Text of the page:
Ah yes, the eternal question “How Are You? Lovely to see you, how are you doing?” What should the answer be? The questioners look so earnest, so concerned, but at the same time willing me to tell them that I am fine, which makes it hard to look them in the eye. Don’t ask it, just don’t. How do you imagine I feel? If you’ve experienced the death of someone close to you you know anyway, If you are after a simply and untrue “very well thank you; getting there” get lost, don’t bother.And you, you people crossing the road when you see me coming, don’t be so stupid. If you have nothing to say, a common or garden ‘good morning`’ will do and a sentence about the weather when you really find noting comforting within you. A short hug works wonders too. But don’t ignore me, I don’t carry the bubonic plague and death is not contagious.

Sunday, 9 April 2017

I Wanted To Show You . . . .

. . . but you weren’t there. O to be able to share the wonders of Spring I cannot fail to see, no matter how blurred by tears my vision is. Let Wordsworth speak for me.:

Surprised by Joy

Surprised by joy—impatient as the Wind 
I turned to share the transport—Oh! with whom 
But Thee, long buried in the silent Tomb, 
That spot which no vicissitude can find? 
Love, faithful love, recalled thee to my mind— 
But how could I forget thee?—Through what power, 
Even for the least division of an hour, 
Have I been so beguiled as to be blind 
To my most grievous loss!—That thought’s return 
Was the worst pang that sorrow ever bore,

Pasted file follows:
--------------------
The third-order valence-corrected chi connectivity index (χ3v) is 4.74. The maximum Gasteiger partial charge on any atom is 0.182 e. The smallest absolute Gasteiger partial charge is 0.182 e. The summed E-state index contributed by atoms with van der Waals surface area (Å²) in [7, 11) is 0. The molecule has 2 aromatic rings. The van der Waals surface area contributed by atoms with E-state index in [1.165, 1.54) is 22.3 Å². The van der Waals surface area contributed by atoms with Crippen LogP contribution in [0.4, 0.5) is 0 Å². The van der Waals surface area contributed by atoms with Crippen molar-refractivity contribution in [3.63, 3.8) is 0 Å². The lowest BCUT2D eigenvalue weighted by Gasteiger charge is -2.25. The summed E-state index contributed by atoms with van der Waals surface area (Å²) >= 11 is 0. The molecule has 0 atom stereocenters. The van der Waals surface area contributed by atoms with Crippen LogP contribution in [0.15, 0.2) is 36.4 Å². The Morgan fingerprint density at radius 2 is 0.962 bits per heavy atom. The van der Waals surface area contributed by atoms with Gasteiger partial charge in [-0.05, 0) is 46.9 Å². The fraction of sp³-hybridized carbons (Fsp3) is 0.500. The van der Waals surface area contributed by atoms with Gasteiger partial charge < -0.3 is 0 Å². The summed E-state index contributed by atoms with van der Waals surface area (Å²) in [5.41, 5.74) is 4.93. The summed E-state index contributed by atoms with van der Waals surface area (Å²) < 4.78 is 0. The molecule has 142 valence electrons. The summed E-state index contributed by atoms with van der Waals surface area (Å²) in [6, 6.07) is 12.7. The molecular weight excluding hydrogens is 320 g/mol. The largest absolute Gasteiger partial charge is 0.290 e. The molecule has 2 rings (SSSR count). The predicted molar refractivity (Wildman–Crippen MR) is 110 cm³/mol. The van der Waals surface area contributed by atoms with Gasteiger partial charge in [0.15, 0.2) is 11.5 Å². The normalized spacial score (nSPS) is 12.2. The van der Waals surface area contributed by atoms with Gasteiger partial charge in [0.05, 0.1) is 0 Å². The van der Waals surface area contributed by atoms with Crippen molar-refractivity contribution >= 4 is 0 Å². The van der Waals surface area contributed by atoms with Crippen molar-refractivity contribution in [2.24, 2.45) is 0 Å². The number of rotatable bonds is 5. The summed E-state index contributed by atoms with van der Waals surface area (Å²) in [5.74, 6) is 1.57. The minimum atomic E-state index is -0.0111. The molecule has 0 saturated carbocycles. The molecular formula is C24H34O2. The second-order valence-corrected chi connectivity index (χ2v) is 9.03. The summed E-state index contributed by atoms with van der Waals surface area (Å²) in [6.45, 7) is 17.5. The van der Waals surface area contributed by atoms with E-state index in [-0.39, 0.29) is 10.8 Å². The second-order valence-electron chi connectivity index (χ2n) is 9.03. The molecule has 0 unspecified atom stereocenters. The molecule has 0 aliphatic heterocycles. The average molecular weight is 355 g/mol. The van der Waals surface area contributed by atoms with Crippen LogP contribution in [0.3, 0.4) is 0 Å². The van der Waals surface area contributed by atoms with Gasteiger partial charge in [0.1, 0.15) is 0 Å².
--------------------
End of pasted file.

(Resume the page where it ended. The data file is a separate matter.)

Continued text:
Save one, one only, when I stood forlorn, 
Knowing my heart’s best treasure was no more; 
That neither present time, nor years unborn 
Could to my sight that heavenly face restore. 

Tuesday, 28 March 2017

Hanging On No More

As he lived so he died. He took his leave gently, peacefully, without fanfare or drama.
Good for him.

A good-looking, tall,  civilised gentleman with a quick charm that made him liked everywhere has bowed out. We who are left behind are bereft.

Thursday, 23 March 2017

Still Hanging On,

both of us, Beloved by no more than a laboured breath.

End stage kidney failure is closing in towards the end, no doubt about it. All the classic signs are there; the doctors say whatever they do now will make no difference at all. Keeping him distress-free and comfortable, those are the sole objectives now. He will, eventually, just fall asleep and not wake up. That’s my hope, anyway.

Yesterday he was sitting in his chair, he’d had some soup at lunch and a few drinks of tea and water; he ate a small slice of chocolate cake in the afternoon and I thought: ‘brilliant, there is enough life left to do that.’ Perhaps, perhaps . . . .

Strange, I am still hoping for a miracle, how silly of me. When he wanted to get up to use the bathroom (really, to what end? He produces almost nothing now), I called the carers who promptly turned up with the usual hoist. He was too weak to grip the handles, although the inflatable seat thing was doing most of the work. After much effort and, seemingly, pain, they gave up and brought another hoist, a larger one which scoops him out of his chair.

To my shame I admit that I couldn’t bear to stay and watch; it was time for me and Millie to leave anyway, so I took the opportunity between hoisting manoeuvres to kiss him good-bye and leave. By the time the whole operation would be finished he’d be too weak to take much notice of me anyway.